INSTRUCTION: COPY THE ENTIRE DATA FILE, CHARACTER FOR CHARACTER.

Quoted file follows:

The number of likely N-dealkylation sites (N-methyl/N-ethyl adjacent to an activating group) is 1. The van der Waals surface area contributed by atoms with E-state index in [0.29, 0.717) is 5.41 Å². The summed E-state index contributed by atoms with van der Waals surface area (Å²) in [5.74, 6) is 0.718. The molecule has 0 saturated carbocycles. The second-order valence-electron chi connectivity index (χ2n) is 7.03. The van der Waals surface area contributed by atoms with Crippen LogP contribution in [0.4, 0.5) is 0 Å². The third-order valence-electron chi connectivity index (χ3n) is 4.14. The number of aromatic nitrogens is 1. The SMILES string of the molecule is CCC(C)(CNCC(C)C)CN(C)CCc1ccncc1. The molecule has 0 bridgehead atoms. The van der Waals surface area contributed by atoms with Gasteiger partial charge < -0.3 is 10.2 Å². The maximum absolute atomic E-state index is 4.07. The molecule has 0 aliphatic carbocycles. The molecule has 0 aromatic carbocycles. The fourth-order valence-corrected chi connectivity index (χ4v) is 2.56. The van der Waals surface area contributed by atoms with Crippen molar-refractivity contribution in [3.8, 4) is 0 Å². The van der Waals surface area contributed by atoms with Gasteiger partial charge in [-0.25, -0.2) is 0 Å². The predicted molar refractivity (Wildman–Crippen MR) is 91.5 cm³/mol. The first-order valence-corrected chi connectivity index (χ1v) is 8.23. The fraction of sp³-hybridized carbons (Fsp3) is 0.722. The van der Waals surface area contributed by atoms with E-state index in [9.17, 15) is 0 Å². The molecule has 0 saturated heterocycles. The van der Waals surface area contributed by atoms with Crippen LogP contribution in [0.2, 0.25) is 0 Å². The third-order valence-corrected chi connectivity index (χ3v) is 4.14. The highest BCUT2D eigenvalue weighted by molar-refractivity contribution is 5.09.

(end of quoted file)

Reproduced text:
The number of likely N-dealkylation sites (N-methyl/N-ethyl adjacent to an activating group) is 1. The van der Waals surface area contributed by atoms with E-state index in [0.29, 0.717) is 5.41 Å². The summed E-state index contributed by atoms with van der Waals surface area (Å²) in [5.74, 6) is 0.718. The molecule has 0 saturated carbocycles. The second-order valence-electron chi connectivity index (χ2n) is 7.03. The van der Waals surface area contributed by atoms with Crippen LogP contribution in [0.4, 0.5) is 0 Å². The third-order valence-electron chi connectivity index (χ3n) is 4.14. The number of aromatic nitrogens is 1. The SMILES string of the molecule is CCC(C)(CNCC(C)C)CN(C)CCc1ccncc1. The molecule has 0 bridgehead atoms. The van der Waals surface area contributed by atoms with Gasteiger partial charge < -0.3 is 10.2 Å². The maximum absolute atomic E-state index is 4.07. The molecule has 0 aliphatic carbocycles. The molecule has 0 aromatic carbocycles. The fourth-order valence-corrected chi connectivity index (χ4v) is 2.56. The van der Waals surface area contributed by atoms with Crippen molar-refractivity contribution in [3.8, 4) is 0 Å². The van der Waals surface area contributed by atoms with Gasteiger partial charge in [-0.25, -0.2) is 0 Å². The predicted molar refractivity (Wildman–Crippen MR) is 91.5 cm³/mol. The first-order valence-corrected chi connectivity index (χ1v) is 8.23. The fraction of sp³-hybridized carbons (Fsp3) is 0.722. The van der Waals surface area contributed by atoms with E-state index in [9.17, 15) is 0 Å². The molecule has 0 saturated heterocycles. The van der Waals surface area contributed by atoms with Crippen LogP contribution in [0.2, 0.25) is 0 Å². The third-order valence-corrected chi connectivity index (χ3v) is 4.14. The highest BCUT2D eigenvalue weighted by molar-refractivity contribution is 5.09.